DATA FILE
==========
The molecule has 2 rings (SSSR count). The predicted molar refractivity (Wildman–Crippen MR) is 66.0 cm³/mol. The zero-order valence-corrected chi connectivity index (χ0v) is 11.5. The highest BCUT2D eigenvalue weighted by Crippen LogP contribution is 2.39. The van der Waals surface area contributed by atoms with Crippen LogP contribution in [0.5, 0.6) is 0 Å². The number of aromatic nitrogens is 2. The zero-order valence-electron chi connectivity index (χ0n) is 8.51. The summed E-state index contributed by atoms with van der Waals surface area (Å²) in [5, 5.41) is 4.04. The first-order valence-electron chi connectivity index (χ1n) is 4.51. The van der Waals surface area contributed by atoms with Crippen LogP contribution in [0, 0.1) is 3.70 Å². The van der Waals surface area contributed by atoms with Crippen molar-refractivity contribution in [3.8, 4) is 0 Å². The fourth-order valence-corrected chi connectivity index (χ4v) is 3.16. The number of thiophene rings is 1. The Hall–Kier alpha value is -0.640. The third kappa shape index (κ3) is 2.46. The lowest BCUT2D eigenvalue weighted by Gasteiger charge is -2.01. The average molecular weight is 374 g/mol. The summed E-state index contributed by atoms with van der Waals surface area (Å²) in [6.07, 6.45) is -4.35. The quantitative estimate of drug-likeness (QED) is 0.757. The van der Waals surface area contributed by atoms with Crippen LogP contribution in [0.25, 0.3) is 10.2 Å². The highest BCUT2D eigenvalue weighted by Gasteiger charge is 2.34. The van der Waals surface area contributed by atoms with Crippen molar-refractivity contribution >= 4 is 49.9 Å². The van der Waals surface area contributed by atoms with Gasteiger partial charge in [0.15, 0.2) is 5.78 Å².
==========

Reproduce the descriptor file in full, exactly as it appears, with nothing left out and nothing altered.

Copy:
The molecule has 2 rings (SSSR count). The predicted molar refractivity (Wildman–Crippen MR) is 66.0 cm³/mol. The zero-order valence-corrected chi connectivity index (χ0v) is 11.5. The highest BCUT2D eigenvalue weighted by Crippen LogP contribution is 2.39. The van der Waals surface area contributed by atoms with Crippen LogP contribution in [0.5, 0.6) is 0 Å². The number of aromatic nitrogens is 2. The zero-order valence-electron chi connectivity index (χ0n) is 8.51. The summed E-state index contributed by atoms with van der Waals surface area (Å²) in [5, 5.41) is 4.04. The first-order valence-electron chi connectivity index (χ1n) is 4.51. The van der Waals surface area contributed by atoms with Crippen LogP contribution in [0, 0.1) is 3.70 Å². The van der Waals surface area contributed by atoms with Crippen molar-refractivity contribution in [3.8, 4) is 0 Å². The fourth-order valence-corrected chi connectivity index (χ4v) is 3.16. The number of thiophene rings is 1. The Hall–Kier alpha value is -0.640. The third kappa shape index (κ3) is 2.46. The lowest BCUT2D eigenvalue weighted by Gasteiger charge is -2.01. The average molecular weight is 374 g/mol. The summed E-state index contributed by atoms with van der Waals surface area (Å²) in [6.07, 6.45) is -4.35. The quantitative estimate of drug-likeness (QED) is 0.757. The van der Waals surface area contributed by atoms with Crippen LogP contribution in [0.25, 0.3) is 10.2 Å². The highest BCUT2D eigenvalue weighted by Gasteiger charge is 2.34. The van der Waals surface area contributed by atoms with Crippen molar-refractivity contribution >= 4 is 49.9 Å². The van der Waals surface area contributed by atoms with Gasteiger partial charge in [0.15, 0.2) is 5.78 Å².